Main Menu
NewsPDF

EPA Announces It Will Reconsider Certain Aspects of Its Stationary Engine Standards

08.15.2013

By Kelly D. Bartley, Attorney, Bingham Greenebaum Doll LLP

On June 28, 2013, EPA granted reconsideration regarding three amendments to the Reciprocating Internal Combustion Engine (RICE) National Emission Standards for Hazardous Air Pollutants (NESHAP), 40 CFR Part 63, Subpart ZZZZ, that were finalized in January 2013.  EPA granted reconsideration regarding the three aspects of the standards applicable to emergency RICE:

  1. Conditions applicable to the non-emergency operation of emergency engines for the purpose of supplying power as part of a financial arrangement with another entity.  40 CFR 63.6640(f)(4)(ii).  Under the current rule, emergency engines located at an area source of hazardous air pollutant emissions may be operated up to 50 hours per calendar year for non-emergency purposes that involve supplying power as part of a financial arrangement (although the allowed 50 hours must be counted as part of the 100 hours allowed for maintenance and readiness testing and emergency demand response).  After May 3, 2014 for existing emergency engines and presently for new engines, the current regulation requires that an engine may be operated under this provision only to address specific system reliability concerns and requires that certain other conditions be met.
  2. The timing for compliance with ultra-low sulfur diesel fuel requirements for emergency diesel engines that operate or are contractually obligated to be available for more than 15 minutes per calendar year for emergency demand response or certain other related purposes.  40 CFR 63.6604(b).  Currently, diesel engines that fall within the scope of this requirement must use ultra-low sulfur diesel fuel beginning January 1, 2015, except that any existing diesel fuel purchased (or otherwise obtained) prior to that day may be used until depleted.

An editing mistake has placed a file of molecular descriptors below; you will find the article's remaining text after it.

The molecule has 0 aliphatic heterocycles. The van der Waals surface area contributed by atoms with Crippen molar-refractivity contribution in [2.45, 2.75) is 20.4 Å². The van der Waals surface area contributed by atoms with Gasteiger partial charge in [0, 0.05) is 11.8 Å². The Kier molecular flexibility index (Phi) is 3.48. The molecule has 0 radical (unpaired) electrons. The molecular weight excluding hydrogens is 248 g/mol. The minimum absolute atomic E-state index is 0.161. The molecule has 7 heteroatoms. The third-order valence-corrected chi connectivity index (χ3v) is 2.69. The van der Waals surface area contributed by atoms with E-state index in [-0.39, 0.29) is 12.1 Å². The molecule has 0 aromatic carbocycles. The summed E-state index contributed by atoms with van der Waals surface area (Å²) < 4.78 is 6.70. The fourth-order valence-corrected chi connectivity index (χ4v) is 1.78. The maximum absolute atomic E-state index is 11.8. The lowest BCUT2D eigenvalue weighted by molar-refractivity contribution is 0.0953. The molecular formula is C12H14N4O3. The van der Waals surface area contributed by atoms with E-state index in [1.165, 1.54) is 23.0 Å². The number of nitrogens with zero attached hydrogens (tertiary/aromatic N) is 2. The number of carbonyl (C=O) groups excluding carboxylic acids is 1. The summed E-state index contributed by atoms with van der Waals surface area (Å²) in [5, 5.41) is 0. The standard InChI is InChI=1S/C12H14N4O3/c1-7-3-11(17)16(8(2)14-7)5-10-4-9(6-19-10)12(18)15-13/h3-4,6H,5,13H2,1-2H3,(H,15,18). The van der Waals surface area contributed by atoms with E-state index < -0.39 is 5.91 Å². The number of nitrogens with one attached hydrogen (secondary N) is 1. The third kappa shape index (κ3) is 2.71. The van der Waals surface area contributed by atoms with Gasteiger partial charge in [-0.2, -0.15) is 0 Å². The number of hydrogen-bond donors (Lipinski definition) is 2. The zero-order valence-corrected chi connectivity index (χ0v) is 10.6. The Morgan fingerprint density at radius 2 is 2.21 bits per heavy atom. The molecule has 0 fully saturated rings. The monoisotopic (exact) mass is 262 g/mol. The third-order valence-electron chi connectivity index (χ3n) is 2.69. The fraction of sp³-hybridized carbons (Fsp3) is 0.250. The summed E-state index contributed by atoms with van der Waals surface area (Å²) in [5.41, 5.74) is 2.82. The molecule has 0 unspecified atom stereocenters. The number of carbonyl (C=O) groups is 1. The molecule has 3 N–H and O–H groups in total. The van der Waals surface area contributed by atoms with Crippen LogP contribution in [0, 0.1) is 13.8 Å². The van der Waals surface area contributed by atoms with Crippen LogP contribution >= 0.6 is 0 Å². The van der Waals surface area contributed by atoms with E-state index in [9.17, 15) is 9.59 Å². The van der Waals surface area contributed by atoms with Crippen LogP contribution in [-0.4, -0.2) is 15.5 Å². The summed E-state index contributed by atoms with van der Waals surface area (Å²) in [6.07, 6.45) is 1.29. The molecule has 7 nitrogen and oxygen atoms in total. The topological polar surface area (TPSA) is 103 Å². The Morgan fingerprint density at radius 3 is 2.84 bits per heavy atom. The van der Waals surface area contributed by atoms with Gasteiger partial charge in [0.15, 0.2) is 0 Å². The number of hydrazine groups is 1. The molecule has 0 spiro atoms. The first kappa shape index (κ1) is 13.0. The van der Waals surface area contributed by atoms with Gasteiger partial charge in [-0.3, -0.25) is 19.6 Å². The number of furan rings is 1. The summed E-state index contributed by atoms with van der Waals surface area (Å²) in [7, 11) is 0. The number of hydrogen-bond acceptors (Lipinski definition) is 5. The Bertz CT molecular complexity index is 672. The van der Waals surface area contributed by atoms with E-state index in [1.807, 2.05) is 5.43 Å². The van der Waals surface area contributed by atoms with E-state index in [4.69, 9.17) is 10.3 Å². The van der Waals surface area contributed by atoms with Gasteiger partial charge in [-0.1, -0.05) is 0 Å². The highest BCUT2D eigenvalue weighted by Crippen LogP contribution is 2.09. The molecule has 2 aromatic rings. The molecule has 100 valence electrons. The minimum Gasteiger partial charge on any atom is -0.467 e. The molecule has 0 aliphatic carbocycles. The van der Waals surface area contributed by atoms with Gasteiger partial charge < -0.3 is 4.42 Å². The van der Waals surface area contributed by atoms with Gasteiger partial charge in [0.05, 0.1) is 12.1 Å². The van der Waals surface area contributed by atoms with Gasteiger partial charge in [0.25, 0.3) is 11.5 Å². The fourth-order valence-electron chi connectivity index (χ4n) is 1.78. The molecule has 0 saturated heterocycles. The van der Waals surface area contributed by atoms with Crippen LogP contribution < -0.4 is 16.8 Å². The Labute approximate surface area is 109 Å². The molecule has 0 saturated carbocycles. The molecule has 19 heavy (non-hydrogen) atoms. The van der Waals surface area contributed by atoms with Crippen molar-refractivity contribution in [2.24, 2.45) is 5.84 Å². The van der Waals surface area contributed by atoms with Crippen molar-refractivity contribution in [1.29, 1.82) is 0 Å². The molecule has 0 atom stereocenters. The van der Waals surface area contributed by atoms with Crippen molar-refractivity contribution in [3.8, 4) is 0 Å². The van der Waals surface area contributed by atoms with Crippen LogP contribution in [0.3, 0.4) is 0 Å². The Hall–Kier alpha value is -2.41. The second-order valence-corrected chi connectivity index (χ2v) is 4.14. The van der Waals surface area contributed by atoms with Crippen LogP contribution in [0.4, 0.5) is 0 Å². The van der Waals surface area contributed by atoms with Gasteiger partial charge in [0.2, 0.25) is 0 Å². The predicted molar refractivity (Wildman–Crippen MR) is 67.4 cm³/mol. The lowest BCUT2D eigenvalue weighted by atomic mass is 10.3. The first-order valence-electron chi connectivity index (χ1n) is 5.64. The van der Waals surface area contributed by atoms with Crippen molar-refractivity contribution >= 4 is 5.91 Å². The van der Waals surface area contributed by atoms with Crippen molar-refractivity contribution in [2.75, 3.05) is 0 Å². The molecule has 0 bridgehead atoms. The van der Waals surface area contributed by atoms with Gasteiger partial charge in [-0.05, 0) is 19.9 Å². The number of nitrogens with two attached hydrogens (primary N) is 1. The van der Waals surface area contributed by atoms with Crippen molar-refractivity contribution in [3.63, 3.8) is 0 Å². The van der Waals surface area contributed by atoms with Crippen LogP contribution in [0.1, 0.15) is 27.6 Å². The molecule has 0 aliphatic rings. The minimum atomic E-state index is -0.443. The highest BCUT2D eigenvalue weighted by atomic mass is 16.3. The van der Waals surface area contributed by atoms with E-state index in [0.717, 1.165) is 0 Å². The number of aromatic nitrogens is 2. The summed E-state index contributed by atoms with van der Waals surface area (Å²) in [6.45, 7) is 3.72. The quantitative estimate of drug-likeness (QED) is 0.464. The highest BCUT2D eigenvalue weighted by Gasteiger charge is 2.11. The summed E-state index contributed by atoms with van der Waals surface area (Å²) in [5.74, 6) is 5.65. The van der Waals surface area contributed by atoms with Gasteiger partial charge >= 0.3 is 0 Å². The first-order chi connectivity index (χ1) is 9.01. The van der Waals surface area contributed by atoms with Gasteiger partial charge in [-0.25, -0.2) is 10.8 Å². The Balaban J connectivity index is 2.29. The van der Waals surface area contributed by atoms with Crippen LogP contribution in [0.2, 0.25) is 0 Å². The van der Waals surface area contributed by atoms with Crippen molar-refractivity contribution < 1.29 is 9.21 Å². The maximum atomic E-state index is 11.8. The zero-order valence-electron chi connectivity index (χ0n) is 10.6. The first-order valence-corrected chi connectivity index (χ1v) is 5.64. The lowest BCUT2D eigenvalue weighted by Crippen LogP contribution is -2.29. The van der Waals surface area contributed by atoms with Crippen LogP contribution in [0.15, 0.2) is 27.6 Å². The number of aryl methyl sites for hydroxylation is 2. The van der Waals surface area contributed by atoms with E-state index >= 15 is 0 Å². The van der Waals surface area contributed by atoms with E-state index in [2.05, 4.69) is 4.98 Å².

3. The timing and required information for the annual reporting requirement applicable to emergency engines that operate or are contractually obligated to be available for more than 15 hours per year for emergency demand response or certain other related purposes.  40 CFR 63.6650(h).  Currently, the first of these reports must be submitted no later than March 31, 2016 and must cover operation in 2015. 

EPA stated that reconsideration of these aspects of the NESHAP is being granted because the agency did not provide an opportunity for public comment on the provisions before finalization.  EPA will be publishing a Federal Register Notice reopening the public comment period on these issues.  As of the date of this publication, that Federal Register Notice has not yet been published.


To view a complete PDF of the Second Quarter 2013 issue of the Air Quality Letter, click HERE.

Attorneys

Back to Page